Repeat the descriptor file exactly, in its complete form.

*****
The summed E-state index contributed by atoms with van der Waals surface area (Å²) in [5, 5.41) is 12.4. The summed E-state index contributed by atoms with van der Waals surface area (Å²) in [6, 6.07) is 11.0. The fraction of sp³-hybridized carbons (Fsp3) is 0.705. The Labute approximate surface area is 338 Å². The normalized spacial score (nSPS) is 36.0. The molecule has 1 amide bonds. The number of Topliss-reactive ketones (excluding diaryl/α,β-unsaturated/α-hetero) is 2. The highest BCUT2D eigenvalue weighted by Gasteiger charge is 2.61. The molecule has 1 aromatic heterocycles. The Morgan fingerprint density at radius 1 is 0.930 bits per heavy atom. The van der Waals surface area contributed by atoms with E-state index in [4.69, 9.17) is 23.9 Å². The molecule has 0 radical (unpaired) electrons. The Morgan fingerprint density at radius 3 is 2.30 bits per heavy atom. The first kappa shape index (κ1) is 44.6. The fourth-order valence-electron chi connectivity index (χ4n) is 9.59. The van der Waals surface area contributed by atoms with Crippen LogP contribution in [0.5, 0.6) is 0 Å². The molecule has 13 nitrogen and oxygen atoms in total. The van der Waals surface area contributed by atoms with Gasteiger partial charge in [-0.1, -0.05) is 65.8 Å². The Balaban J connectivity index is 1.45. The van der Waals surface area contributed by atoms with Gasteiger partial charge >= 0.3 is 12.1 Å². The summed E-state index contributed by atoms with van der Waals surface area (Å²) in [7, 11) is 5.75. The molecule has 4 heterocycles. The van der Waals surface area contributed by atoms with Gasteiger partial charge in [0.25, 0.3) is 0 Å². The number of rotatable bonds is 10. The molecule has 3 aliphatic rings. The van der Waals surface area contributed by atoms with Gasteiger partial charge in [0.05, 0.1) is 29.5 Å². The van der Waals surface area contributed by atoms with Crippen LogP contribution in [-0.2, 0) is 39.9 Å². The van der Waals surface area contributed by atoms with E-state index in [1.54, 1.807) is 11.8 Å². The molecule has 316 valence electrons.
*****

The summed E-state index contributed by atoms with van der Waals surface area (Å²) in [5, 5.41) is 12.4. The summed E-state index contributed by atoms with van der Waals surface area (Å²) in [6, 6.07) is 11.0. The fraction of sp³-hybridized carbons (Fsp3) is 0.705. The Labute approximate surface area is 338 Å². The normalized spacial score (nSPS) is 36.0. The molecule has 1 amide bonds. The number of Topliss-reactive ketones (excluding diaryl/α,β-unsaturated/α-hetero) is 2. The highest BCUT2D eigenvalue weighted by Gasteiger charge is 2.61. The molecule has 1 aromatic heterocycles. The Morgan fingerprint density at radius 1 is 0.930 bits per heavy atom. The van der Waals surface area contributed by atoms with E-state index in [4.69, 9.17) is 23.9 Å². The molecule has 0 radical (unpaired) electrons. The Morgan fingerprint density at radius 3 is 2.30 bits per heavy atom. The first kappa shape index (κ1) is 44.6. The fourth-order valence-electron chi connectivity index (χ4n) is 9.59. The van der Waals surface area contributed by atoms with Crippen LogP contribution in [0.5, 0.6) is 0 Å². The molecule has 13 nitrogen and oxygen atoms in total. The van der Waals surface area contributed by atoms with Gasteiger partial charge in [-0.1, -0.05) is 65.8 Å². The Balaban J connectivity index is 1.45. The van der Waals surface area contributed by atoms with Gasteiger partial charge >= 0.3 is 12.1 Å². The summed E-state index contributed by atoms with van der Waals surface area (Å²) in [7, 11) is 5.75. The molecule has 4 heterocycles. The van der Waals surface area contributed by atoms with Gasteiger partial charge in [0.25, 0.3) is 0 Å². The number of rotatable bonds is 10. The molecule has 3 aliphatic rings. The van der Waals surface area contributed by atoms with Gasteiger partial charge in [0.05, 0.1) is 29.5 Å². The van der Waals surface area contributed by atoms with Crippen LogP contribution in [-0.2, 0) is 39.9 Å². The van der Waals surface area contributed by atoms with E-state index in [1.54, 1.807) is 11.8 Å². The molecule has 316 valence electrons.